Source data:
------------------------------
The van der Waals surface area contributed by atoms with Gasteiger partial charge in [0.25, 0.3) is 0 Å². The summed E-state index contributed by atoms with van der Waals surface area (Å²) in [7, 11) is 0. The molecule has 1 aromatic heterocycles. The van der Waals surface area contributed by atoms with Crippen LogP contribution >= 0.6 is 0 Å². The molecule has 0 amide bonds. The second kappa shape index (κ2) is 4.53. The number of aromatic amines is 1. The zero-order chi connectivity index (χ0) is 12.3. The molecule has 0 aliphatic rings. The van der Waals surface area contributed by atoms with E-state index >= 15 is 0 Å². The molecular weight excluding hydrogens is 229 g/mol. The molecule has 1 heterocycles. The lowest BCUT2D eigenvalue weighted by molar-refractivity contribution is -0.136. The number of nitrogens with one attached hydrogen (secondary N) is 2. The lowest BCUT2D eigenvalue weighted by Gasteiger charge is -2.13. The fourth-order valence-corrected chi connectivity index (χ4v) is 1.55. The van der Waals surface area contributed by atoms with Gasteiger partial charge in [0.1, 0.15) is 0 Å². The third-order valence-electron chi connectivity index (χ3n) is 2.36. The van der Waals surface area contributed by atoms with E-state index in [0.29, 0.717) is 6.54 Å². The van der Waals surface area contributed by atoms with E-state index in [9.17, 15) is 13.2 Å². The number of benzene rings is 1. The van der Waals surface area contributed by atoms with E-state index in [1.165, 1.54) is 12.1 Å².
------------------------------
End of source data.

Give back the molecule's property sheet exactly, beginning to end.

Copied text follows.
The van der Waals surface area contributed by atoms with Gasteiger partial charge in [0.25, 0.3) is 0 Å². The summed E-state index contributed by atoms with van der Waals surface area (Å²) in [7, 11) is 0. The molecule has 1 aromatic heterocycles. The van der Waals surface area contributed by atoms with Crippen LogP contribution >= 0.6 is 0 Å². The molecule has 0 amide bonds. The second kappa shape index (κ2) is 4.53. The number of aromatic amines is 1. The zero-order chi connectivity index (χ0) is 12.3. The molecule has 0 aliphatic rings. The van der Waals surface area contributed by atoms with E-state index >= 15 is 0 Å². The molecular weight excluding hydrogens is 229 g/mol. The molecule has 1 heterocycles. The lowest BCUT2D eigenvalue weighted by molar-refractivity contribution is -0.136. The number of nitrogens with one attached hydrogen (secondary N) is 2. The lowest BCUT2D eigenvalue weighted by Gasteiger charge is -2.13. The fourth-order valence-corrected chi connectivity index (χ4v) is 1.55. The van der Waals surface area contributed by atoms with Gasteiger partial charge in [0.1, 0.15) is 0 Å². The third-order valence-electron chi connectivity index (χ3n) is 2.36. The van der Waals surface area contributed by atoms with E-state index in [0.29, 0.717) is 6.54 Å². The van der Waals surface area contributed by atoms with E-state index in [9.17, 15) is 13.2 Å². The number of benzene rings is 1. The van der Waals surface area contributed by atoms with E-state index in [1.165, 1.54) is 12.1 Å².